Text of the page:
As healthcare continues its transition towards precision medicine, physicians are eager to maximize both the quantity and quality of data obtained from their patients’ tissue samples. In the current “one drug, one test” paradigm, physicians struggle to balance the number of tests required to make a treatment decision with the limited amount of tissue that is available. Further complicating treatment decisions is the use of imperfect biomarkers associated with targeted therapies, as the patients who are identified to be ideal candidates for a targeted therapy respond only some of the time while patients who are not expected to respond do. This dilemma is of great concern for those who are responsible for paying for these expensive therapies - payers and patients – who would like to avoid unnecessary expenses for drugs that may not work and possibly cause debilitating side effects. Of course, of even greater concern is helping the patient identify the best therapeutic option that allows them the best opportunity to treat their disease and maximize their quality and quantity of life.Read More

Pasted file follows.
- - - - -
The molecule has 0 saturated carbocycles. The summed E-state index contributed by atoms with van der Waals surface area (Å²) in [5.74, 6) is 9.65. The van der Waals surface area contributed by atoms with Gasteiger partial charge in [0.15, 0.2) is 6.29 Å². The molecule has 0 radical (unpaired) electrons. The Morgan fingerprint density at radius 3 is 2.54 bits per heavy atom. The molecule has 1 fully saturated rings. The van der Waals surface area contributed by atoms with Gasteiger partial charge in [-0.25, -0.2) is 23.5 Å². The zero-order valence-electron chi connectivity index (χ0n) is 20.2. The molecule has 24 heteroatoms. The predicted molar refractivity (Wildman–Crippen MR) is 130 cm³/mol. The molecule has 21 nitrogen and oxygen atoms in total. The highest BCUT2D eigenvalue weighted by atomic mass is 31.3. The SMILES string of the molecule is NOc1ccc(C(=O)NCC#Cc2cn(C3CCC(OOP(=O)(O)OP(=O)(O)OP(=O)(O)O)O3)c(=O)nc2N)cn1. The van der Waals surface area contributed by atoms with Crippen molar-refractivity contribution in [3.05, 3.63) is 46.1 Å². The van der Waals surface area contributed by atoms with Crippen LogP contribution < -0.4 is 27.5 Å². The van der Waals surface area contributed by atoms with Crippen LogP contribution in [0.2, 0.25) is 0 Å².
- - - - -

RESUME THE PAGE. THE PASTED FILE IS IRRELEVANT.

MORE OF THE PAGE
Topics: image analysis, precision medicine, personalized medicine, immuno-oncology, biomarker, tissue biomarkers, diagnostics, tissue diagnostics, diagnostic test, biomarker signature, companion diagnostics
When you hear the term “Big Data”, most people think of the huge volumes of structured or unstructured data from different sources. For diagnostics, extracting meaningful information from big data offers the great potential of detecting novel biomarkers to provide targeted patient treatment.
Tissue Phenomics™ is a big data approach to clinical oncology that enables all of the data in tissue images to be fully quantified in context. This automated quantification takes all standard pathological tissue biomarkers used to make diagnoses plus new complex tissue signatures – which often are difficult to assess with the human eye – and makes them available for bioinformatic analysis.
The core of Tissue Phenomics™ is the Definiens' Cognition Network Technology® (CNT) which has been used by many researchers on a small data scale.Read More